This is a skills that we can use to keep ourselves less vulnerable to having negative emotions, and less likely to get into a state of Emotion Mind, where emotions control our thoughts and actions.
These skills are things that affect your physical and your mental well-being. As you read through them, you may find that you are already doing some of these things, or that you need especially to work on one or two.
Linehan uses this chart as a way of remembering these skills, with the phrase
"P L E A S E M A S T E R."
treat Physical illness
avoid mood-Altering drugs
build M A S T E R y
If we are feeling sick, hungry, tired, under the influence of drugs, don't get much exercise or aren't doing something in our day that gives us a sense of mastery or accomplishment, we are more likely to be vulnerable to negative emotions, to experience or see the negative than the positive, less able to handle situations and interactions with our wise mind.
P & L: Treat Physical illness
Do you have a physical illness that needs to be tended to? Do you have medication or treatments prescribed for you that you aren't taking or doing? What things keep you from treating your physical illness? Take some time to think about this, and see what it would take for you to take care of your physical needs.
E: Balance Eating
How well do you eat? Do you eat too little? Too much? What kinds of food do you eat? (Eating too little means that your body doesn't get the nourishment it needs. Also, if you eat too little over a period of time, your body goes into starvation mode, and burns the food more slowly, trying to protect itself from starving.)
What foods make you feel good? Calm? Energized? What foods make you feel bad? How does eating a lot of sugar make you feel? Caffeine? The key here is to eat foods that are healthy and that make you feel good.
A: Avoid Mood-Altering Drugs
Alcohol and drugs can lower resistance to certain negative emotions. For example, I found that when I drank alcohol, I felt more depressed and sometimes more frightened. If you use drugs or alcohol, notice how they make you feel. If they are a problem in your life, can you get some help?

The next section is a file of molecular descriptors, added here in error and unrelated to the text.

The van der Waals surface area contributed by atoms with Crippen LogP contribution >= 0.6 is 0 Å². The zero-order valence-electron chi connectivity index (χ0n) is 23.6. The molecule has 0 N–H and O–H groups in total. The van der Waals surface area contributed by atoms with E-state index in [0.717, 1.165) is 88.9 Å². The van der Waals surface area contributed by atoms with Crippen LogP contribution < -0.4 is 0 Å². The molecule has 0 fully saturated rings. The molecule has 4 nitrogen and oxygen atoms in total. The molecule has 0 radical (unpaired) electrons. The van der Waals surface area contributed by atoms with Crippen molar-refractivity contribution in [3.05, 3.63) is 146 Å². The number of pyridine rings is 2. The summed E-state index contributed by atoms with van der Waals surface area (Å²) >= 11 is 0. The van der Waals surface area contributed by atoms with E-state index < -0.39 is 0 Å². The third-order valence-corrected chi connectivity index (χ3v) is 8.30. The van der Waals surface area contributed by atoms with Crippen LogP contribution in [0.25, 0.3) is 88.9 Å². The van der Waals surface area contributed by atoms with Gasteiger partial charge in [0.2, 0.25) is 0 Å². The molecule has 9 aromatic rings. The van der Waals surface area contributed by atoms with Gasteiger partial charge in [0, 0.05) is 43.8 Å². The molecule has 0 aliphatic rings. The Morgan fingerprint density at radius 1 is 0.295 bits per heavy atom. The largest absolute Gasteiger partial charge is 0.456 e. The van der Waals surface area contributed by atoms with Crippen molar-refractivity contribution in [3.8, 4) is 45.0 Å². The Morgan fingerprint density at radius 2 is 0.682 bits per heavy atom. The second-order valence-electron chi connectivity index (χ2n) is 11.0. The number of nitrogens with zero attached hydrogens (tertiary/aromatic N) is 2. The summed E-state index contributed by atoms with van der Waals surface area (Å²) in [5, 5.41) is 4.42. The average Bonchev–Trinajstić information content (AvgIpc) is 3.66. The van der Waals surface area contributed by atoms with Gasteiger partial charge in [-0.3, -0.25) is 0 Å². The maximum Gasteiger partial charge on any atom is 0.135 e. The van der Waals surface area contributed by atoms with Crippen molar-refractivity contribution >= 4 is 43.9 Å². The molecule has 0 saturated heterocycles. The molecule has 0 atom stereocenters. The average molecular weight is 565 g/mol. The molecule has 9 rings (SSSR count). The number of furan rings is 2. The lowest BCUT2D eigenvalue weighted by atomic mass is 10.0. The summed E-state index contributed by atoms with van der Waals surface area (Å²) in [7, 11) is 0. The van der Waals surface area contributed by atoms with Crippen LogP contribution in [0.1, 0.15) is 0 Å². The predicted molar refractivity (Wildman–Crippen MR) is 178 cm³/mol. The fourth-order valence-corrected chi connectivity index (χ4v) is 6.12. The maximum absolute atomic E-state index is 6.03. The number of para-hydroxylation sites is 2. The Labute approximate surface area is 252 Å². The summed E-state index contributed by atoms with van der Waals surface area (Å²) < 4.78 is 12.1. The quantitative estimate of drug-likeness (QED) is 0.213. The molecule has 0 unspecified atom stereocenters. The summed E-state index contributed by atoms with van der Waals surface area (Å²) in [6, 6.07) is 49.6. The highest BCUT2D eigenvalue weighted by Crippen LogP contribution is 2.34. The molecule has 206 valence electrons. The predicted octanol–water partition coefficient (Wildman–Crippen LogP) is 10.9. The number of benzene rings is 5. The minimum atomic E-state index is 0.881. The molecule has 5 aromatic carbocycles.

S: Balance Sleep
How much sleep makes you feel good? Some people do fine on 5-6 hours, others need 9-10 hours. Some people need to nap during the day. Learn to plan your schedule so that you get the sleep you need. Do you have trouble sleeping?
Sleep is a big one for me. If I do not get enough sleep on a regular basis, I get irritable, short-tempered, my judgment is less good and I get upset much more easily. I have to work on it all the time.
E: Get Exercise
Regular exercise, besides being good for your heart, lungs, muscles and bones, stimulates chemicals in your brain called endorphins, which are natural antidepressants. We are talking about aerobic exercise, the kind that makes you out of breath.
Do you get regular exercise? What kind? If not, is there something you can do for exercise, starting out with just a little?
MASTER: Build MASTERY
Do things every day that make you feel competent, confident, that you are good at something or are learning something. What kinds of things are you good at doing? Can you learn a new skill? What kinds of things give you a sense of mastery, of being good at something or meeting a challenge? Sometimes these things will be a little bit hard or challenging.
f you are someone who has not yet incorporated some of these things into your life, perhaps you could make a plan for doing so, perhaps trying just one thing at a time.
If you want to keep track of how you are doing at sleep, for instance, you might keep a little chart of what time you go to bed and how much sleep you get each night. Sometimes we are not really aware of how much sleep we get or what exactly we eat. You could use your diary card as a checkoff chart.
The purpose of this section is to get you to take a look at these parts of your life. Notice what you do and how you feel. Once you are aware of which areas are working well and which you would like to improve, you can choose something to work on.